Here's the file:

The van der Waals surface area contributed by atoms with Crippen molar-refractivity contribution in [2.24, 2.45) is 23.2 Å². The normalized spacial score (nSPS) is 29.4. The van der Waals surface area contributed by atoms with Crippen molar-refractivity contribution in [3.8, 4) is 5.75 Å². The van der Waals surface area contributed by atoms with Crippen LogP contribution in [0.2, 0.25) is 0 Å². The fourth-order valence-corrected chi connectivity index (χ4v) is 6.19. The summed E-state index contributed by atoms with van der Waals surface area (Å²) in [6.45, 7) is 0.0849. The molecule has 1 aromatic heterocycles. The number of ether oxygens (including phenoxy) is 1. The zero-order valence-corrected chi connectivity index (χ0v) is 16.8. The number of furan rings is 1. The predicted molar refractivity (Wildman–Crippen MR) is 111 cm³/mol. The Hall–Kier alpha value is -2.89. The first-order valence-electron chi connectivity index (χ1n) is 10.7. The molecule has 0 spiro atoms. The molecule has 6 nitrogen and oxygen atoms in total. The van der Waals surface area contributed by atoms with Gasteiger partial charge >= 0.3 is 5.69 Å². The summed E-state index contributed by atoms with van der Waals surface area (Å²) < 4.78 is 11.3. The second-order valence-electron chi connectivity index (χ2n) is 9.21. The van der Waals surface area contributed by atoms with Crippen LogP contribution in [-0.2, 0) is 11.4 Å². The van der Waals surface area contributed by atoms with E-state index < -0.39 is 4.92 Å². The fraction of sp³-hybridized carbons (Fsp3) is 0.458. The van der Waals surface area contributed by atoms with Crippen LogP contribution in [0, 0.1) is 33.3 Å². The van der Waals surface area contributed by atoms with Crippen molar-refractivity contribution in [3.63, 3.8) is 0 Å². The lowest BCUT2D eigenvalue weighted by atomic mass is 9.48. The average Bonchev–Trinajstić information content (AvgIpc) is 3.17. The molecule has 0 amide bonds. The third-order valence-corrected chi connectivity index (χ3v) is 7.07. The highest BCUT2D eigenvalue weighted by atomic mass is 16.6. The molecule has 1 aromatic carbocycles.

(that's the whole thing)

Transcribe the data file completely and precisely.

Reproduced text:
The van der Waals surface area contributed by atoms with Crippen molar-refractivity contribution in [2.24, 2.45) is 23.2 Å². The normalized spacial score (nSPS) is 29.4. The van der Waals surface area contributed by atoms with Crippen molar-refractivity contribution in [3.8, 4) is 5.75 Å². The van der Waals surface area contributed by atoms with Crippen LogP contribution in [0.2, 0.25) is 0 Å². The fourth-order valence-corrected chi connectivity index (χ4v) is 6.19. The summed E-state index contributed by atoms with van der Waals surface area (Å²) in [6.45, 7) is 0.0849. The molecule has 1 aromatic heterocycles. The number of ether oxygens (including phenoxy) is 1. The zero-order valence-corrected chi connectivity index (χ0v) is 16.8. The number of furan rings is 1. The predicted molar refractivity (Wildman–Crippen MR) is 111 cm³/mol. The Hall–Kier alpha value is -2.89. The first-order valence-electron chi connectivity index (χ1n) is 10.7. The molecule has 0 spiro atoms. The molecule has 6 nitrogen and oxygen atoms in total. The van der Waals surface area contributed by atoms with Gasteiger partial charge >= 0.3 is 5.69 Å². The summed E-state index contributed by atoms with van der Waals surface area (Å²) < 4.78 is 11.3. The second-order valence-electron chi connectivity index (χ2n) is 9.21. The van der Waals surface area contributed by atoms with Crippen LogP contribution in [-0.2, 0) is 11.4 Å². The van der Waals surface area contributed by atoms with E-state index < -0.39 is 4.92 Å². The fraction of sp³-hybridized carbons (Fsp3) is 0.458. The van der Waals surface area contributed by atoms with Crippen LogP contribution in [0, 0.1) is 33.3 Å². The van der Waals surface area contributed by atoms with Crippen molar-refractivity contribution in [3.63, 3.8) is 0 Å². The lowest BCUT2D eigenvalue weighted by atomic mass is 9.48. The average Bonchev–Trinajstić information content (AvgIpc) is 3.17. The molecule has 0 amide bonds. The third-order valence-corrected chi connectivity index (χ3v) is 7.07. The highest BCUT2D eigenvalue weighted by atomic mass is 16.6. The molecule has 1 aromatic carbocycles.